The Only Markdown Cheatsheet You Will Ever Need
You must have found yourself in a situation where you needed to write something using Markdown.
Wait, so what is Markdown anyway? It looks like plain text and kinda feels like HTML, but it’s neither of those things?
Don’t worry, I was a bit confused the first time I had to use Markdown. But after a short time, I got used to it and realized it was really cool. By the end of the article, you will know everything there is to know in order to be able to use Markdown on a daily basis.
Photo by Bernard Hermant on Unsplash
OK, tell me again, what is Markdown and where will I use it anyway?
Markdown is a lightweight markup language that you can use to format plain text documents.
You probably know that every repository on GitHub has its own README file that explains the very purpose of the repository. Every project needs good documentation. Documentation for GitHub is written using Markdown. That is exactly why it’s necessary to handle some basics well. The second reason is that you are most likely to attract new connections and improve your networking by having an attractive profile README.
That’s it! Enough theory for today. The pure practical part goes on.
There are a lot of elements you can write in Markdown, so let’s dive into it.
PS. Please note that GitHub Markdown still needs to support some of the features below. Perhaps in the future, they might include it. Here you can find the GitHub link of the repo where I wrote detailed docs specifically for GitHub Markdown.
By writing the regular text, you are basically writing a paragraph.
There are 6 heading variants. The number of “#“ symbols, followed by text, indicates the importance of the heading.
Modifying text is so neat and easy. You can make your text bold, italic, strikethrough, highlighted, subscript, or superscript.
Want to emphasize the importance of the text? Say no more.
If you are using GitHub, the best way is to simply drag & drop the image from your computer directly to README file. You can also create a reference to the image and assign it that way. Here is the syntax.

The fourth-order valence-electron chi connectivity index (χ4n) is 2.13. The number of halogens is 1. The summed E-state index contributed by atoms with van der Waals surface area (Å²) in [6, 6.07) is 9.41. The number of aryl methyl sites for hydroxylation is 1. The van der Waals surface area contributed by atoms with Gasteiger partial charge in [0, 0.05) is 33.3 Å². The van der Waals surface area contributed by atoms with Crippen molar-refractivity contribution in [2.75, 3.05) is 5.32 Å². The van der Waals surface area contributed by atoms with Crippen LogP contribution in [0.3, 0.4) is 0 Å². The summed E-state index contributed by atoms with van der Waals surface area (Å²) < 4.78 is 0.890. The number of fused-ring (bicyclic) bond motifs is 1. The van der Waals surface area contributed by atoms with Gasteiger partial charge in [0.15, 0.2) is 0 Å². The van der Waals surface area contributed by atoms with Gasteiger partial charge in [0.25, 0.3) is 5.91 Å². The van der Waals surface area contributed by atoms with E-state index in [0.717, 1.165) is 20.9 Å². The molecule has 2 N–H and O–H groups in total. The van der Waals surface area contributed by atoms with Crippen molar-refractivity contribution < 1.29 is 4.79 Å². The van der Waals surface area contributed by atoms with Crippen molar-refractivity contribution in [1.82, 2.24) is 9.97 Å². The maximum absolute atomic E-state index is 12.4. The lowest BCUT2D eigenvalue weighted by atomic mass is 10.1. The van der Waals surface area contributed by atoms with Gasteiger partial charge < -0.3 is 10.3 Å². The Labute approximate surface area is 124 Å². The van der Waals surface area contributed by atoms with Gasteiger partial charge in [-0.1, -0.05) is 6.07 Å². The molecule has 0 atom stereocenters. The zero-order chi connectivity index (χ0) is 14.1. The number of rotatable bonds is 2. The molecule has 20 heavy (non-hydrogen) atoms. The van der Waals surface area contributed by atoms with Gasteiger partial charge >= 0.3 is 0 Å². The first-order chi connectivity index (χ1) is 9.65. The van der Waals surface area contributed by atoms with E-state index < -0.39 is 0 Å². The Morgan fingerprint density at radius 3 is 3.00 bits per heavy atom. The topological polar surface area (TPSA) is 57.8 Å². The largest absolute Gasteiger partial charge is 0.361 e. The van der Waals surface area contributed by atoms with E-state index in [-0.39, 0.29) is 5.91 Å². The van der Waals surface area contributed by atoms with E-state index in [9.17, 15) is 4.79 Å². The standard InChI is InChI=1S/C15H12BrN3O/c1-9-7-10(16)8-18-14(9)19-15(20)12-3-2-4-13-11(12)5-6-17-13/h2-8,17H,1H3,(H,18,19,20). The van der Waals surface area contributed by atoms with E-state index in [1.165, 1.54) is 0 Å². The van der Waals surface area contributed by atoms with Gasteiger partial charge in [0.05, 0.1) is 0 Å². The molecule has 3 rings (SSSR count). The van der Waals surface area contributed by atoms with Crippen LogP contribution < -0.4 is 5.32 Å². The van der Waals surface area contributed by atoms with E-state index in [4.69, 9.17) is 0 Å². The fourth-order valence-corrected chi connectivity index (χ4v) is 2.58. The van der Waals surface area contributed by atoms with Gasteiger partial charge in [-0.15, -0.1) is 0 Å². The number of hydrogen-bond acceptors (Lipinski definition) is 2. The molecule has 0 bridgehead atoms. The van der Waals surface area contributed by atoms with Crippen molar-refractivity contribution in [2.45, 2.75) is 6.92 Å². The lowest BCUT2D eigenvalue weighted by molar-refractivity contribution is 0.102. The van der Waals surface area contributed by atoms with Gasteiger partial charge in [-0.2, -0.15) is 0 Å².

Similar to images, links can also be inserted directly or by creating a reference. You can create both inline and block links.
You can create both inline and full-block code snippets. You can also define the programming language you were using in your snippet. All by using backticks.
As you can do in HTML, Markdown allows the creation of both ordered and unordered lists.
You can also mix both lists and create sublists.
PS. Try not to create lists deeper than two levels. It’s the best practice.
It’s also possible to create definition lists (term — definition), something you may not use often, but there is a possibility.
Great way to display well-arranged data. Use “|“ symbol to separate columns and “:“ symbol to align row content.
You can also create a “messy“ table by excluding outer “|“ symbols and not making your code well structured. Of course, it will still work, but hey → we should always arrange small things in the right way.
Keeping track of the tasks that are done and those that need to be done.
Want to describe something at the end of the file? Use footnote!
You can give ID to a heading to jump straight to that part of the file from wherever you are.
You can use asterisks, hyphens or underlines (*, -, _) to create a horizontal line. The only rule is that you must include at least three chars of the symbol.
You can also use raw HTML in your Markdown file. Most of the time that will work well, but sometimes you can experience some differences that you are not used to when working with standard HTML. Using CSS will not work.
Thank you for reading! I showed you everything there is to offer about using Markdown.
I have created a GitHub repo where you can view docs specifically for GitHub Markdown. Feel free to use it and consider supporting me by giving it a star if you like it!
Also, take a look at my GitHub README file that I created using Markdown.
You can also find some great Markdown docs here.
Let’s connect! 📲